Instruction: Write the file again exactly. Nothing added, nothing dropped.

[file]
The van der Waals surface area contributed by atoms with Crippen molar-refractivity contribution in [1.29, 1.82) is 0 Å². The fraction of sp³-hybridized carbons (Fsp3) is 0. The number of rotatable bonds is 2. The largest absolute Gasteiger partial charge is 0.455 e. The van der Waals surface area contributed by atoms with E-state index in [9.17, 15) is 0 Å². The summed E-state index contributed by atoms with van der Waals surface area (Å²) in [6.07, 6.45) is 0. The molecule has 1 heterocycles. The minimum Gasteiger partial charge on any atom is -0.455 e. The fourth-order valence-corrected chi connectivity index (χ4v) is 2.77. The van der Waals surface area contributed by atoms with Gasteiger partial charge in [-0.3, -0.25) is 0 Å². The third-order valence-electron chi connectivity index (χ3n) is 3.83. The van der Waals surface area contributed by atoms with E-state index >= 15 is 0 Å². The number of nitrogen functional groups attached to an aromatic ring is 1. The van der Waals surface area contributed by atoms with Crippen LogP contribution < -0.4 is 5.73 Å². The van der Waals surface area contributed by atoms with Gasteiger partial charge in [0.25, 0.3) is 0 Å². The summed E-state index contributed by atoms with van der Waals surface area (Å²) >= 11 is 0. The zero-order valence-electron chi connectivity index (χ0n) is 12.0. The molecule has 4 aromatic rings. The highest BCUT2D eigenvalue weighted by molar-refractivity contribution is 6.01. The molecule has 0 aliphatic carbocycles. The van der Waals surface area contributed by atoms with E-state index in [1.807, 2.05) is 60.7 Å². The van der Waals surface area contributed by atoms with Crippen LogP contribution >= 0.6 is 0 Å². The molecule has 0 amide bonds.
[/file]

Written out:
The van der Waals surface area contributed by atoms with Crippen molar-refractivity contribution in [1.29, 1.82) is 0 Å². The fraction of sp³-hybridized carbons (Fsp3) is 0. The number of rotatable bonds is 2. The largest absolute Gasteiger partial charge is 0.455 e. The van der Waals surface area contributed by atoms with E-state index in [9.17, 15) is 0 Å². The summed E-state index contributed by atoms with van der Waals surface area (Å²) in [6.07, 6.45) is 0. The molecule has 1 heterocycles. The minimum Gasteiger partial charge on any atom is -0.455 e. The fourth-order valence-corrected chi connectivity index (χ4v) is 2.77. The van der Waals surface area contributed by atoms with Gasteiger partial charge in [-0.3, -0.25) is 0 Å². The third-order valence-electron chi connectivity index (χ3n) is 3.83. The van der Waals surface area contributed by atoms with E-state index >= 15 is 0 Å². The number of nitrogen functional groups attached to an aromatic ring is 1. The van der Waals surface area contributed by atoms with Crippen LogP contribution < -0.4 is 5.73 Å². The van der Waals surface area contributed by atoms with Gasteiger partial charge in [0.25, 0.3) is 0 Å². The summed E-state index contributed by atoms with van der Waals surface area (Å²) >= 11 is 0. The zero-order valence-electron chi connectivity index (χ0n) is 12.0. The molecule has 4 aromatic rings. The highest BCUT2D eigenvalue weighted by molar-refractivity contribution is 6.01. The molecule has 0 aliphatic carbocycles. The van der Waals surface area contributed by atoms with E-state index in [1.807, 2.05) is 60.7 Å². The van der Waals surface area contributed by atoms with Crippen LogP contribution >= 0.6 is 0 Å². The molecule has 0 amide bonds.